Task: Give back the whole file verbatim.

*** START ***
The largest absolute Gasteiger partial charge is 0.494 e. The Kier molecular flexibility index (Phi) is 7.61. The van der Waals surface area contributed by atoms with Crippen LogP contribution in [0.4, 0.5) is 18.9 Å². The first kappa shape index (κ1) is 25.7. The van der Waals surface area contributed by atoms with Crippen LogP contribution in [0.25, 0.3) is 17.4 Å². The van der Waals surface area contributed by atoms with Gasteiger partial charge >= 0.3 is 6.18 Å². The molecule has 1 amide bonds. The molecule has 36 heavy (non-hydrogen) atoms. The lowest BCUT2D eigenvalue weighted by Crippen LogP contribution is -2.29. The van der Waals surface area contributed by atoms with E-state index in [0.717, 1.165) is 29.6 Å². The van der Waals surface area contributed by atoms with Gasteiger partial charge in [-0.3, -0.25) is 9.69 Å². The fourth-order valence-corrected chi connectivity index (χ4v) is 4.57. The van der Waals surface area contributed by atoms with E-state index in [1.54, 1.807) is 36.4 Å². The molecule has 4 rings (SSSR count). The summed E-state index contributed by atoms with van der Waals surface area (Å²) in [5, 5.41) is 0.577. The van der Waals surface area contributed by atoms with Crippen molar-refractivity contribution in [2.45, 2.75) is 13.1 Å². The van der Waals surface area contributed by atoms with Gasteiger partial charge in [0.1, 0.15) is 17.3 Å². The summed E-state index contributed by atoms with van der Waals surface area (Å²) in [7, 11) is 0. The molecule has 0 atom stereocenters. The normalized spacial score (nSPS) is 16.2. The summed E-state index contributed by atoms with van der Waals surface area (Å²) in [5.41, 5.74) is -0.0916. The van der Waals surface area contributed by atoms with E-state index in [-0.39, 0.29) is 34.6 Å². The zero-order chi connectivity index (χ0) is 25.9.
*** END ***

The largest absolute Gasteiger partial charge is 0.494 e. The Kier molecular flexibility index (Phi) is 7.61. The van der Waals surface area contributed by atoms with Crippen LogP contribution in [0.4, 0.5) is 18.9 Å². The first kappa shape index (κ1) is 25.7. The van der Waals surface area contributed by atoms with Crippen LogP contribution in [0.25, 0.3) is 17.4 Å². The van der Waals surface area contributed by atoms with Gasteiger partial charge >= 0.3 is 6.18 Å². The molecule has 1 amide bonds. The molecule has 36 heavy (non-hydrogen) atoms. The lowest BCUT2D eigenvalue weighted by Crippen LogP contribution is -2.29. The van der Waals surface area contributed by atoms with E-state index in [0.717, 1.165) is 29.6 Å². The van der Waals surface area contributed by atoms with Gasteiger partial charge in [-0.3, -0.25) is 9.69 Å². The fourth-order valence-corrected chi connectivity index (χ4v) is 4.57. The van der Waals surface area contributed by atoms with E-state index in [1.54, 1.807) is 36.4 Å². The molecule has 4 rings (SSSR count). The summed E-state index contributed by atoms with van der Waals surface area (Å²) in [5, 5.41) is 0.577. The van der Waals surface area contributed by atoms with Crippen molar-refractivity contribution in [2.45, 2.75) is 13.1 Å². The van der Waals surface area contributed by atoms with Gasteiger partial charge in [0.1, 0.15) is 17.3 Å². The summed E-state index contributed by atoms with van der Waals surface area (Å²) in [7, 11) is 0. The molecule has 0 atom stereocenters. The normalized spacial score (nSPS) is 16.2. The summed E-state index contributed by atoms with van der Waals surface area (Å²) in [5.41, 5.74) is -0.0916. The van der Waals surface area contributed by atoms with E-state index in [-0.39, 0.29) is 34.6 Å². The zero-order chi connectivity index (χ0) is 25.9.